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IHI's Patricia McGaffigan shares tips for nurses interested in pursuing leadership roles in health care.
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Dear IHI: What Advice Would You Give to a Nurse Who Wants to Be in a Leadership Position?

By Patricia McGaffigan | Thursday, May 10, 2018
What Advice Would You Give to a Nurse Who Wants to Be in a Leadership Position

Dear IHI —

What advice would you give to a nurse who wants to be in a leadership position? HIGH HOPES

Dear HIGH HOPES —

So, you want to be in a leadership position? I believe that leadership is far more that a formal leadership role or title, but I’ll focus my advice on your vision of serving in a formal leadership position. No blog post can cover it all, of course, so I’ll share three pieces of advice that I know have been critical for me and several of my colleagues.

  1. First, focus on you. And by focusing on you, I mean focusing on optimizing your physical and emotional health and resiliency. There’s clear evidence that if we are not healthy, we are unable to bring our best to any job. Better health is associated with our ability to be more fully present — both physically and psychologically — and is the foundation for optimizing our productivity.

    Another important way to focus on you: Examine your performance evaluations and feedback from peers to identify your bright spots with respect to your leadership traits — and areas where you might want to especially focus on development. Your experience and skills gained at the bedside may offer valuable frontline expertise that will be vital to your credibility and relatability as a leader. And you’ve probably gained leadership, problem solving skills, and conflict resolution skills that will be foundational to your future as a leader.
  1. Second, review your network of nursing and non-nursing colleagues to scout out leaders who are mission-driven and making a difference in creating organizational climates that are healthy. Leaders who place a core value on creating and sustaining cultures of safety, regardless of profession, are leaders who understand that our most important assets are our employees. They enable individuals, teams, and organizations to thrive and professionally flourish. They recognize that there is no “on-off switch” for creating cultures of safety, and they are consistently assessing and improving their focus on culture. They continuously evaluate and reflect upon their weekly or daily work, identify examples of how they’ve been a “culture carrier” (or a “culture barrier”), and have continuous learning and improvement plans about their own development. Find these colleagues and take them to coffee for 15 minutes to talk and learn from them about their own paths to success, including their speedbumps and how they navigated them.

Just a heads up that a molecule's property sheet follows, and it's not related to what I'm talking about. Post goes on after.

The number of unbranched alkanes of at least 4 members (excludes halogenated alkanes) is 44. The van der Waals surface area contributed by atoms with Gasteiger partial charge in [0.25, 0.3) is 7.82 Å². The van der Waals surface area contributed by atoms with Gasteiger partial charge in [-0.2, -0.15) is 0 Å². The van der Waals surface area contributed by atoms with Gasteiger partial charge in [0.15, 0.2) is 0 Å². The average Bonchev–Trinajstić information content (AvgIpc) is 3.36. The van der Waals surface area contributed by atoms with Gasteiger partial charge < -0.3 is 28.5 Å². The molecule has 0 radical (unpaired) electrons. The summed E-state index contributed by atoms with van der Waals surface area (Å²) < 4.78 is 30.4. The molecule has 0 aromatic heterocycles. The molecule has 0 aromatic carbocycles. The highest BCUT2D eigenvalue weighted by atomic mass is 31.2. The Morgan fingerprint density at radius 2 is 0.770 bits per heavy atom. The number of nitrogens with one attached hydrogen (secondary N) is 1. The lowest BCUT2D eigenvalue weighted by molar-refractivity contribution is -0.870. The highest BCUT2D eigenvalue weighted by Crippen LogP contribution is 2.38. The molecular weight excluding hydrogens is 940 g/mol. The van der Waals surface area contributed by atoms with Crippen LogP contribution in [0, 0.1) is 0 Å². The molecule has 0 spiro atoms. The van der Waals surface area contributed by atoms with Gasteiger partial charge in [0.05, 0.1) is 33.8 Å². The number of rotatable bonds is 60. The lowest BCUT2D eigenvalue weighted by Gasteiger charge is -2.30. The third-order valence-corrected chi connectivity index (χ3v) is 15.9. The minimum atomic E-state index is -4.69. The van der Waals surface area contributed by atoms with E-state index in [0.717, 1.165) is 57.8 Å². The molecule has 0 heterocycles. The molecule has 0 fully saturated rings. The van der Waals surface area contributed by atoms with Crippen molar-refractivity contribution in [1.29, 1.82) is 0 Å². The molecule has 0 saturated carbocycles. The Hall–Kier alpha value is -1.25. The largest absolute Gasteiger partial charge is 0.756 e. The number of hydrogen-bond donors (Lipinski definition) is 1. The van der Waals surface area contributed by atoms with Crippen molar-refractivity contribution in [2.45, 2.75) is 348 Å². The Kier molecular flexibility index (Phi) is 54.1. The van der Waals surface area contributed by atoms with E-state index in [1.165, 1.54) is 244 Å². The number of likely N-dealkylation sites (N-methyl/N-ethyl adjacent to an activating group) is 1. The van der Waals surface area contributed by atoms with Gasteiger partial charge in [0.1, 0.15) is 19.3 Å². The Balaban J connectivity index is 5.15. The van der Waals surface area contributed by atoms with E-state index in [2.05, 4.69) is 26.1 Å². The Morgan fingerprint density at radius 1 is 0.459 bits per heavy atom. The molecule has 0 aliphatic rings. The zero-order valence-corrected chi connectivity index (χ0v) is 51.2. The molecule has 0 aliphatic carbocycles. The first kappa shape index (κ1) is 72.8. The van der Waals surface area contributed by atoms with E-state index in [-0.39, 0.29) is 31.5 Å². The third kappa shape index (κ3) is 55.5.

1. Third, map out a game plan for your leadership development. To make this feel more manageable, “chunk it down” into smaller pieces that won’t become overwhelming. Three small pieces I’d suggest: Step up and seek out opportunities to join teams and initiatives that provide experience working with teams in your current role. Network, network, network to broaden your relationships with leaders. And seek out a mentor who can guide you on your journey.

    Additionally, advanced education may be vital to your ability to progress as a nurse leader. Nursing programs offer ample opportunities for advancement as a leader. And non-nursing programs, such as business administration, leadership, and public health, also provide great pathways to strengthen and diversify your leadership skills.

    Be sure that your game plan also identifies professional associations that offer leadership development opportunities. Include in your plan ways to gain organizational support to attend meetings where leadership development tracks are a focus. Evaluate the many options for certification opportunities that may be aligned with the type of leadership role to which you are aspiring. For example, many nurses are in key leadership roles related to safety, such as patient safety officers, and hold the Certified Professional in Patient Safety (CPPS) credential, which has become highly valued for candidates who are seeking to become safety leaders.

Nurses are serving in the highest of leadership roles in health care organizations, including in executive roles and governance roles on boards of directors across the health care industry. Nurse leaders are inextricably essential, and we bring immeasurable value, ideas, and energy to ensuring safe and quality person- and family-centered care. I hope to see you on your journey toward success!

Patricia A. McGaffigan, RN, MS, CPPS, is Vice President, Patient Safety Programs, at the Institute for Healthcare Improvement.


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